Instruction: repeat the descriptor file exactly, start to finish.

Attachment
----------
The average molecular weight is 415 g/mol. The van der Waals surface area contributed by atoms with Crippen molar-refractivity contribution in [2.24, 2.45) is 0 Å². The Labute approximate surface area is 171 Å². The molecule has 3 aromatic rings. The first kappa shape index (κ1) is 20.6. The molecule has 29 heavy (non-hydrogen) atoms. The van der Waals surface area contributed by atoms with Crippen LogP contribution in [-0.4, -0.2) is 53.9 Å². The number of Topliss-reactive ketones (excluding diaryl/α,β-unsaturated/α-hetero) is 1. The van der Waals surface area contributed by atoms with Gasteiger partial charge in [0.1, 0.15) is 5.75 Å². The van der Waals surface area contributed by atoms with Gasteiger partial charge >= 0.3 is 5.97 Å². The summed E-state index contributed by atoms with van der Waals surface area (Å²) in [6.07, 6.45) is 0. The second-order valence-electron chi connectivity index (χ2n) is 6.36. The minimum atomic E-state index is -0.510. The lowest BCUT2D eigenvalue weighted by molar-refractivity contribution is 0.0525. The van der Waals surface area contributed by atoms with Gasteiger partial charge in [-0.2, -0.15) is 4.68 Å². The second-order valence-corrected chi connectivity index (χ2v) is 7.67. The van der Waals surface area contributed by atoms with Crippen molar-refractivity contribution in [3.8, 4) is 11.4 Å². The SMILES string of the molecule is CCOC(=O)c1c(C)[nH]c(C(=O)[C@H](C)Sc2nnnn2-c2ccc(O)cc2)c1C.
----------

The average molecular weight is 415 g/mol. The van der Waals surface area contributed by atoms with Crippen molar-refractivity contribution in [2.24, 2.45) is 0 Å². The Labute approximate surface area is 171 Å². The molecule has 3 aromatic rings. The first kappa shape index (κ1) is 20.6. The molecule has 29 heavy (non-hydrogen) atoms. The van der Waals surface area contributed by atoms with Crippen LogP contribution in [-0.4, -0.2) is 53.9 Å². The number of Topliss-reactive ketones (excluding diaryl/α,β-unsaturated/α-hetero) is 1. The van der Waals surface area contributed by atoms with Gasteiger partial charge in [0.1, 0.15) is 5.75 Å². The van der Waals surface area contributed by atoms with Gasteiger partial charge >= 0.3 is 5.97 Å². The summed E-state index contributed by atoms with van der Waals surface area (Å²) in [6.07, 6.45) is 0. The second-order valence-electron chi connectivity index (χ2n) is 6.36. The minimum atomic E-state index is -0.510. The lowest BCUT2D eigenvalue weighted by molar-refractivity contribution is 0.0525. The van der Waals surface area contributed by atoms with Gasteiger partial charge in [-0.2, -0.15) is 4.68 Å². The second-order valence-corrected chi connectivity index (χ2v) is 7.67. The van der Waals surface area contributed by atoms with Crippen molar-refractivity contribution in [3.8, 4) is 11.4 Å². The SMILES string of the molecule is CCOC(=O)c1c(C)[nH]c(C(=O)[C@H](C)Sc2nnnn2-c2ccc(O)cc2)c1C.